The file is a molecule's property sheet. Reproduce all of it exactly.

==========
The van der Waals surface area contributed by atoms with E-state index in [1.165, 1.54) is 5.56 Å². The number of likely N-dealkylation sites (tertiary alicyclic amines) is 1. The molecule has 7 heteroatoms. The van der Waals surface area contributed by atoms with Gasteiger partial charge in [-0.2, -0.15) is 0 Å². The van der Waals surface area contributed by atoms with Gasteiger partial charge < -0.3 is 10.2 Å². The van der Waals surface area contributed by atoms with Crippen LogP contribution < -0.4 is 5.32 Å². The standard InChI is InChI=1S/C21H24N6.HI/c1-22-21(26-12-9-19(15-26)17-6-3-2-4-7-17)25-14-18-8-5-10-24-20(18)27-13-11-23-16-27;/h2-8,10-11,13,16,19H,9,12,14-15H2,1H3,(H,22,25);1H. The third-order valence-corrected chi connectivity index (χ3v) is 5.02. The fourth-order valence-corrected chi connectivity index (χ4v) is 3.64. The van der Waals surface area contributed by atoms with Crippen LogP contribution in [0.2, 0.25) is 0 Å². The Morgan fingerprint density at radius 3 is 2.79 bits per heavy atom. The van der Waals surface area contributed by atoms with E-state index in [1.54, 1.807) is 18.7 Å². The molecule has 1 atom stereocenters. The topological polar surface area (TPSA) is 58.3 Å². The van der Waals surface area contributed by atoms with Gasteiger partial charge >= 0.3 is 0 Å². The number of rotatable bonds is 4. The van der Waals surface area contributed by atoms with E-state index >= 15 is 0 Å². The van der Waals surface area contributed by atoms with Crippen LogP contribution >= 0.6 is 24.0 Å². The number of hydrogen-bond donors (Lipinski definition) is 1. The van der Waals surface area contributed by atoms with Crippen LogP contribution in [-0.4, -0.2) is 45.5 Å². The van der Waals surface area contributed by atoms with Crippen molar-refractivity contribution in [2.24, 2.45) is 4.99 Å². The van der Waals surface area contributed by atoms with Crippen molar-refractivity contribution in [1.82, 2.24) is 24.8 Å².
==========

The van der Waals surface area contributed by atoms with E-state index in [1.165, 1.54) is 5.56 Å². The number of likely N-dealkylation sites (tertiary alicyclic amines) is 1. The molecule has 7 heteroatoms. The van der Waals surface area contributed by atoms with Gasteiger partial charge in [-0.2, -0.15) is 0 Å². The van der Waals surface area contributed by atoms with Gasteiger partial charge < -0.3 is 10.2 Å². The van der Waals surface area contributed by atoms with Crippen LogP contribution < -0.4 is 5.32 Å². The standard InChI is InChI=1S/C21H24N6.HI/c1-22-21(26-12-9-19(15-26)17-6-3-2-4-7-17)25-14-18-8-5-10-24-20(18)27-13-11-23-16-27;/h2-8,10-11,13,16,19H,9,12,14-15H2,1H3,(H,22,25);1H. The third-order valence-corrected chi connectivity index (χ3v) is 5.02. The fourth-order valence-corrected chi connectivity index (χ4v) is 3.64. The van der Waals surface area contributed by atoms with Crippen LogP contribution in [0.2, 0.25) is 0 Å². The Morgan fingerprint density at radius 3 is 2.79 bits per heavy atom. The van der Waals surface area contributed by atoms with E-state index in [1.54, 1.807) is 18.7 Å². The molecule has 1 atom stereocenters. The topological polar surface area (TPSA) is 58.3 Å². The van der Waals surface area contributed by atoms with Gasteiger partial charge >= 0.3 is 0 Å². The number of rotatable bonds is 4. The van der Waals surface area contributed by atoms with E-state index >= 15 is 0 Å². The van der Waals surface area contributed by atoms with Crippen LogP contribution >= 0.6 is 24.0 Å². The number of hydrogen-bond donors (Lipinski definition) is 1. The van der Waals surface area contributed by atoms with Crippen LogP contribution in [-0.4, -0.2) is 45.5 Å². The van der Waals surface area contributed by atoms with Crippen molar-refractivity contribution in [2.24, 2.45) is 4.99 Å². The van der Waals surface area contributed by atoms with Crippen molar-refractivity contribution in [1.82, 2.24) is 24.8 Å².